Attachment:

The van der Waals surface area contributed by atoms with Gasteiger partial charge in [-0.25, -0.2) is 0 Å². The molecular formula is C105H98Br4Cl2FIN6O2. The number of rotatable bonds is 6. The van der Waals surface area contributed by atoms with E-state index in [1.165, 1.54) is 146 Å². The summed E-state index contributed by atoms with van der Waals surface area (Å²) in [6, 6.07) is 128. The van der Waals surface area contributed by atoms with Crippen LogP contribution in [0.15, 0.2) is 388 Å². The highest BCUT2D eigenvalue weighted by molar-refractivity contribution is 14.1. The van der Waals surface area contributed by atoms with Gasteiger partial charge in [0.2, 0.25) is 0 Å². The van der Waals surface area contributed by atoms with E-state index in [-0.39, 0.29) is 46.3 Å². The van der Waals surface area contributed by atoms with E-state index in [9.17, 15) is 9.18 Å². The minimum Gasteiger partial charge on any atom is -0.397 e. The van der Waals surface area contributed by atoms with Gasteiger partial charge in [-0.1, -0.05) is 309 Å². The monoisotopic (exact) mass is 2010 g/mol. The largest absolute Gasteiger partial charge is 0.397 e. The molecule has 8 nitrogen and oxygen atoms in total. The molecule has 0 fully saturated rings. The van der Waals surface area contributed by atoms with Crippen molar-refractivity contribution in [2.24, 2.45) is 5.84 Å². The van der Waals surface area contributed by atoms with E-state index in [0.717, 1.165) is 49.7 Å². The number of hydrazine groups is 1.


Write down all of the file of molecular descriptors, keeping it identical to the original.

The van der Waals surface area contributed by atoms with Gasteiger partial charge in [-0.25, -0.2) is 0 Å². The molecular formula is C105H98Br4Cl2FIN6O2. The number of rotatable bonds is 6. The van der Waals surface area contributed by atoms with E-state index in [1.165, 1.54) is 146 Å². The summed E-state index contributed by atoms with van der Waals surface area (Å²) in [6, 6.07) is 128. The van der Waals surface area contributed by atoms with Crippen LogP contribution in [0.15, 0.2) is 388 Å². The highest BCUT2D eigenvalue weighted by molar-refractivity contribution is 14.1. The van der Waals surface area contributed by atoms with Gasteiger partial charge in [0.2, 0.25) is 0 Å². The van der Waals surface area contributed by atoms with E-state index in [-0.39, 0.29) is 46.3 Å². The van der Waals surface area contributed by atoms with E-state index in [9.17, 15) is 9.18 Å². The minimum Gasteiger partial charge on any atom is -0.397 e. The van der Waals surface area contributed by atoms with Gasteiger partial charge in [-0.1, -0.05) is 309 Å². The monoisotopic (exact) mass is 2010 g/mol. The largest absolute Gasteiger partial charge is 0.397 e. The molecule has 8 nitrogen and oxygen atoms in total. The molecule has 0 fully saturated rings. The van der Waals surface area contributed by atoms with Crippen molar-refractivity contribution in [2.24, 2.45) is 5.84 Å². The van der Waals surface area contributed by atoms with E-state index in [0.717, 1.165) is 49.7 Å². The number of hydrazine groups is 1.